I really want to convince my friends and family that LaTeX is the choice for them when it comes to formatting and creating beautiful documents. I am aware of the major advantages that come with using LaTeX but some are not convinced. Can someone please provide a side by side comparison of a Word document (or something of the sort) and a LaTeX document that shows the obvious and subtle differences between the two? I want people to look at it and say "Ahhh, I see it, there's a major difference".
I find the comparison posted http://www.rtznet.nl/zink/latex.php?lang=en to be very effective- here's a visual
If the visual isn't enough, check out the analysis!
Where IWS is the inter-word spacing and SD, stands for Standard Deviation, a measure of the variability of IWS (as computed by the square root of the average square deviation from the mean IWS). A lower value indicates less variability and therefore more regularity.
Any single-page text in LaTeX could look very similar to one obtained with a WYSIWYG word processors with the appropriate formatting.
What make a real difference often at the first glance is the lack of consistency on this format on a whole big document made with a word processors, even when the user is an expert using predefined styles, against the complete consistence of an structured LaTeX document, even when the user is a novice.
For example, how many unnecessary double paces or blank lines have any big Word document of an average user? This mistakes are hardly noticed and corrected and spoiled the format, but simply does not exist in LaTeX.
In this view also has a high weight the subtle changes of typography. As cmhughes pointed, there are some better hyphenation and spacing in LaTeX (that example probably could be improved with the
microtype package) but you can also compare another details, as kerning and ligatures.
For example, compare this few words between LateX (above) and Abiword: (Sorry, I don't have Word)
At first glance, for most people there are no differences, but in the word processor there are not ligatures "ff" and "fi", there are a bad kerning in "Fe" and "Ta", but moreover, the kerning is just awful in "AVA". In a large text, hundreds of such details make a big difference that most people notice, although surely they do not know why.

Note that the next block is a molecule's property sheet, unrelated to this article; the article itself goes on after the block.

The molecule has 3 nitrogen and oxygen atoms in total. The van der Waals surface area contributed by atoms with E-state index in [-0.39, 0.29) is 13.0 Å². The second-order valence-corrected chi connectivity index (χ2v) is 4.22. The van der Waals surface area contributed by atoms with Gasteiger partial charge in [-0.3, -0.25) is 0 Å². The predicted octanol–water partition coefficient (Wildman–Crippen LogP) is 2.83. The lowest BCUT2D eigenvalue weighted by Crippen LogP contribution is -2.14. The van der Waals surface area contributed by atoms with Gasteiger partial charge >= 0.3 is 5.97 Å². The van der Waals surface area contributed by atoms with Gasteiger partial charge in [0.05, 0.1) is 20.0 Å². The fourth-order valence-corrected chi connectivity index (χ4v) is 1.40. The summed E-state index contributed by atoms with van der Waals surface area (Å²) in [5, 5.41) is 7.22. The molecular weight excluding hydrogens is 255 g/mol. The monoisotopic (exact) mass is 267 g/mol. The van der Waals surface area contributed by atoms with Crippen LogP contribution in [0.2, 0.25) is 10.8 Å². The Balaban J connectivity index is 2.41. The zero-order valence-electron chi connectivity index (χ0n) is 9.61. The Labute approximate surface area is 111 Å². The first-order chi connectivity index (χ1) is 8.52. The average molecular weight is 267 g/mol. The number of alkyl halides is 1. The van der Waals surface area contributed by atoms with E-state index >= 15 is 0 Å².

Besides, there a lot of things that you cannot show with a visual comparison, as TikZ diagrams and plots with pgfplots, simply because a word processor is unable to do figures without a third program (that most likely include wrong font types or font sizes).
I recently have to re-type an entire LaTeX document in Word because the conference organizer only accepts Word documents. The following picture contrasts the two outputs. (It should be pretty easy to tell which one is from LaTeX and which is from Word
Besides the lack of hyphenation in Word, which screws up the spacing between words (although I believe that with some effort one might be able to get Word to start hyphenating words), the biggest contrasts are in math fonts, and the spacing between math texts and regular ones. The equation editor in Word (2007 and above) only supports
Cambria Math font in the math zone. This creates font inconsistencies, unless the same font is also used in the body texts.
don't be religious! It's only typesetting. :)
People, which has not be programmed before, may be shocked if they see an emacs with auctex and at least a compile run. It's also with TeXShop the case!
However, the result can be impressive (but it is also possible to generate a poor quality with TeX).
If you have a lot of very different font types within a document (like this example: UTF8 for listings), it is definitly more easy to use OpenOffice or Word.
LaTeX has the main focus for structured documents (also letters). Well, I has used LaTeX for animations in presentation and also included videos in a PDF, but these are very advanced features, which are especially for friends with an average knowledge of programming totally out of scope.
My impression is that both are more than adequate but Latex was designed being a stickler for the details and more thought given to minutae. That and rendering formulae. It was developed at a time where the difference was much more stark. That is why it took off in publishing / math and science communities. Over time they will catch up but the history is not one of excellence, but one of utility and good enough to get out the door. With one of the examples above I couldn't tell which was better, the first spacing / indentation algorithm example I definitely noticed and some of the kerning examples illustrate the point. You don't notice it until you really look, good enough to get out the door.